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Judge Sides With Landowners, Strikes Down Eminent Domain Law Allowing Keystone XL
Yesterday the Lancaster County District Court in Lincoln, NE found LB 1161—the law that amended Nebraska state pipeline laws to clear the way for the Keystone XL pipeline by granting the power of eminent domain to Gov. Heineman and in turn TransCananda—unconstitutional and void, according to Bold Nebraska.
"Citizens won today," said Jane Kleeb, director of Bold Nebraska. “We beat a corrupt bill that Gov. Heineman and the Nebraska Legislature passed in order to pave the way for a foreign corporation to run roughshod over American landowners."
“TransCanada learned a hard lesson today: never underestimate the power of family farmers and ranchers protecting their land and water."
The law, signed by Gov. Heineman (R-NE) in 2012, was challenged by three Nebraska landowners. Included in the ruling was a permanent injunction preventing Gov. Heineman and the Nebraska Department of Environmental Quality from taking any further action to authorize or advance the Keystone XL under the unconstitutional law.
"Laws must be passed to protect the land, water and landowners rights regarding eminent domain and the right to due process," said plaintiff and Nebraska landowner Susan Dunavan.
"I commend Judge Stacy for her diligence in examining the serious issues of this case and applaud her for upholding citizens rights given by them by the Nebraska State Constitution."
"[TransCanada] came out here like a bunch of bullies and tried to force it down our throats," said plaintiff and Nebraska rancher and landowner Randy Thompson. "They told us there was nothing we could do to stop it."
Yesterday's ruling could have significant implications on the final permit approval of the Keystone XL tar sands pipeline, which now rests with President Obama, who will decide if it serves in the national interest.
The President has faced intense pressure from the Canadian government to approve the controversial project that would carry 830,000 barrels of oil per day from Alberta, Canada to the U.S. Gulf Coast. President Obama has said his approval will only come if it can be proven that the pipeline would “not significantly exacerbate the problem of carbon pollution.”
Yesterday a meeting of the three North American leaders—President Obama, Prime Minister Harper and Mexican President Enrique Pena Nieto—took place in Toluca, Mexico, where Harper again pushed the issue of Keystone XL, according to The Globe and Mail. During a press conference after the summit, President Obama seemed unswayed, reportedly saying, “Keystone will proceed along the path that’s already been set for it.”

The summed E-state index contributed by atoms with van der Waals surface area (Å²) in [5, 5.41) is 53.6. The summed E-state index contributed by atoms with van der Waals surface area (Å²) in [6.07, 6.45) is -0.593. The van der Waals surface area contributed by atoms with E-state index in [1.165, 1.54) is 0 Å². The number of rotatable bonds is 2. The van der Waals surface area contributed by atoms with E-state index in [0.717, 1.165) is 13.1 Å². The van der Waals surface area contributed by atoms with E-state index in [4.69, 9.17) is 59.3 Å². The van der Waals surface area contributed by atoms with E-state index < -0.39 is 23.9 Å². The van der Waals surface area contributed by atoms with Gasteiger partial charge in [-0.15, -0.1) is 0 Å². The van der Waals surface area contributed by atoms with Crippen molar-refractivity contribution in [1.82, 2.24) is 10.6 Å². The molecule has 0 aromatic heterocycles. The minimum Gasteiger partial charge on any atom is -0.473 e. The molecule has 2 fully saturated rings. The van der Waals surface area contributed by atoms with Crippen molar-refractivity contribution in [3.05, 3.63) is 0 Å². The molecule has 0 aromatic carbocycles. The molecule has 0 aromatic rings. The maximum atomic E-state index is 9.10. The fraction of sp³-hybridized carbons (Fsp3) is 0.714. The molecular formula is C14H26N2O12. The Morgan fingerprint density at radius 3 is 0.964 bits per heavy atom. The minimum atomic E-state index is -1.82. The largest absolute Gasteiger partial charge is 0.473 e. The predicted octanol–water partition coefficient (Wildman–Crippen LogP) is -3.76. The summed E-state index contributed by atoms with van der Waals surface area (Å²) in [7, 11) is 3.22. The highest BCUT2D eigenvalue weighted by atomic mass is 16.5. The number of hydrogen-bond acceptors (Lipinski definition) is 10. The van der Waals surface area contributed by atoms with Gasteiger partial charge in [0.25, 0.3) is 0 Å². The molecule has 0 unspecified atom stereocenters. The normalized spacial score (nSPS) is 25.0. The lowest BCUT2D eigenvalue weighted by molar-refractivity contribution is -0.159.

The President also said that all decisions—and not just Keystone XL—should take greenhouse gas emissions into account, again highlighting the importance of tackling climate change.
Watch the Ed Show from Feb. 19 where Ed Schultz and an environmental panel discusses the importance of this victory.
Visit EcoWatch’s KEYSTONE XL page for more related news on this topic.
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Climate change is having a grizzly effect on Mount Everest as melting snow and glaciers reveal some of the bodies of climbers who died trying to scale the world's highest peak.
The Navajo Nation have decided to stop pursuing the acquisition of a beleaguered coal-fired power plant in Arizona, locking in the plant to be taken offline and its associated coal mine to close later this year.
A Navajo Nation Council committee voted 11-9 last week to stop pursuing the purchase of the 2,250-megawatt Navajo Generating Station, which with the Kayenta coal mine provides more than 800 jobs to primarily Navajo and Hopi workers as well as tribal royalties.
A coalition of utilities that own the plant said in 2017 it would cease operations due to increased economic pressure, and the plant's future has proved a flash point for national and regional energy policy and raised larger questions on how Native communities will handle ties to fossil fuel industries as the economy changes.
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